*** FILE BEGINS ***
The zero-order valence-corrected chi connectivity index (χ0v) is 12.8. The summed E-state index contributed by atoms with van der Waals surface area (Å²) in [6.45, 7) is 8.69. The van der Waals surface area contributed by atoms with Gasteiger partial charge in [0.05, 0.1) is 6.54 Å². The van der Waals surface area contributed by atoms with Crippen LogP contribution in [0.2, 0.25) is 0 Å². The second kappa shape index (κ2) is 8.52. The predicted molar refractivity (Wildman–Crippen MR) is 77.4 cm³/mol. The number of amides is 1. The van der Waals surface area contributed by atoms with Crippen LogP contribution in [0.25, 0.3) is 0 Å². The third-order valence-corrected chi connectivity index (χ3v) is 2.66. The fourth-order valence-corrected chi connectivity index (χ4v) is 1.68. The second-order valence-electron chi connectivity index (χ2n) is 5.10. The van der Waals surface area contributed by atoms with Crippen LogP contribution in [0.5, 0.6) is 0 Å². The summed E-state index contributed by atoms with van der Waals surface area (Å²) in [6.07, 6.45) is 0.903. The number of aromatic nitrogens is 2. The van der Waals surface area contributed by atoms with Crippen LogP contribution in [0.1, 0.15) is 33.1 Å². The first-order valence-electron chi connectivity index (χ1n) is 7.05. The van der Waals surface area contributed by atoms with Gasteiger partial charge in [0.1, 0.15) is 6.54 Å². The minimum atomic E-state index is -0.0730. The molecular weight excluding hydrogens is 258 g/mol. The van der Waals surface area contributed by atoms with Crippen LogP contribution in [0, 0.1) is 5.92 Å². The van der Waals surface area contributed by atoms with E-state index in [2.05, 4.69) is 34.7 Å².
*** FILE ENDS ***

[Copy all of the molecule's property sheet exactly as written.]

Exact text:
The zero-order valence-corrected chi connectivity index (χ0v) is 12.8. The summed E-state index contributed by atoms with van der Waals surface area (Å²) in [6.45, 7) is 8.69. The van der Waals surface area contributed by atoms with Gasteiger partial charge in [0.05, 0.1) is 6.54 Å². The van der Waals surface area contributed by atoms with Crippen LogP contribution in [0.2, 0.25) is 0 Å². The second kappa shape index (κ2) is 8.52. The predicted molar refractivity (Wildman–Crippen MR) is 77.4 cm³/mol. The number of amides is 1. The van der Waals surface area contributed by atoms with Crippen LogP contribution in [0.25, 0.3) is 0 Å². The third-order valence-corrected chi connectivity index (χ3v) is 2.66. The fourth-order valence-corrected chi connectivity index (χ4v) is 1.68. The second-order valence-electron chi connectivity index (χ2n) is 5.10. The van der Waals surface area contributed by atoms with Crippen LogP contribution in [0.5, 0.6) is 0 Å². The summed E-state index contributed by atoms with van der Waals surface area (Å²) in [6.07, 6.45) is 0.903. The number of aromatic nitrogens is 2. The van der Waals surface area contributed by atoms with Crippen LogP contribution in [0.1, 0.15) is 33.1 Å². The first-order valence-electron chi connectivity index (χ1n) is 7.05. The van der Waals surface area contributed by atoms with Gasteiger partial charge in [0.1, 0.15) is 6.54 Å². The minimum atomic E-state index is -0.0730. The molecular weight excluding hydrogens is 258 g/mol. The van der Waals surface area contributed by atoms with Crippen LogP contribution in [0, 0.1) is 5.92 Å². The van der Waals surface area contributed by atoms with E-state index in [2.05, 4.69) is 34.7 Å².